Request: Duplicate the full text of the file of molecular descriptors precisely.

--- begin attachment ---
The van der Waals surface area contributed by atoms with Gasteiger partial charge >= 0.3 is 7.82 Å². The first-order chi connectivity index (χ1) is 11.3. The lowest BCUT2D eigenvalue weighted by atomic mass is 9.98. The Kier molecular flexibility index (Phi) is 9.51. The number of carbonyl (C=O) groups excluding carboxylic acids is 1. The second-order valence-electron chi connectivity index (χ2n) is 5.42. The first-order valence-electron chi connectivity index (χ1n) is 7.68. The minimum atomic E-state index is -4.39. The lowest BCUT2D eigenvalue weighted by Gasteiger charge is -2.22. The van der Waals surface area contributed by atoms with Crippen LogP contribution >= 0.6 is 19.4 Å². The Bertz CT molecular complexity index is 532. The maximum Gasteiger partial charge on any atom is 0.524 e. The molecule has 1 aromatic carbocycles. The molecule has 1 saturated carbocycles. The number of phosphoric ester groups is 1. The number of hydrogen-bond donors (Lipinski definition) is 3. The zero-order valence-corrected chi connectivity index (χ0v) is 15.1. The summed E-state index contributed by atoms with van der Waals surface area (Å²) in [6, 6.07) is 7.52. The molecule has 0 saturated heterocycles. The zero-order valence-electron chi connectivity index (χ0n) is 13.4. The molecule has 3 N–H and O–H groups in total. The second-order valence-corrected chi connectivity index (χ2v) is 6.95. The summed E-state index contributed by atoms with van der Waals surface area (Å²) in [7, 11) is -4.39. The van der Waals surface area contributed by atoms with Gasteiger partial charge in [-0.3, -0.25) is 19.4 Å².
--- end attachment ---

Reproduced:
The van der Waals surface area contributed by atoms with Gasteiger partial charge >= 0.3 is 7.82 Å². The first-order chi connectivity index (χ1) is 11.3. The lowest BCUT2D eigenvalue weighted by atomic mass is 9.98. The Kier molecular flexibility index (Phi) is 9.51. The number of carbonyl (C=O) groups excluding carboxylic acids is 1. The second-order valence-electron chi connectivity index (χ2n) is 5.42. The first-order valence-electron chi connectivity index (χ1n) is 7.68. The minimum atomic E-state index is -4.39. The lowest BCUT2D eigenvalue weighted by Gasteiger charge is -2.22. The van der Waals surface area contributed by atoms with Crippen LogP contribution >= 0.6 is 19.4 Å². The Bertz CT molecular complexity index is 532. The maximum Gasteiger partial charge on any atom is 0.524 e. The molecule has 1 aromatic carbocycles. The molecule has 1 saturated carbocycles. The number of phosphoric ester groups is 1. The number of hydrogen-bond donors (Lipinski definition) is 3. The zero-order valence-corrected chi connectivity index (χ0v) is 15.1. The summed E-state index contributed by atoms with van der Waals surface area (Å²) in [6, 6.07) is 7.52. The molecule has 0 saturated heterocycles. The zero-order valence-electron chi connectivity index (χ0n) is 13.4. The molecule has 3 N–H and O–H groups in total. The second-order valence-corrected chi connectivity index (χ2v) is 6.95. The summed E-state index contributed by atoms with van der Waals surface area (Å²) in [7, 11) is -4.39. The van der Waals surface area contributed by atoms with Gasteiger partial charge in [-0.3, -0.25) is 19.4 Å².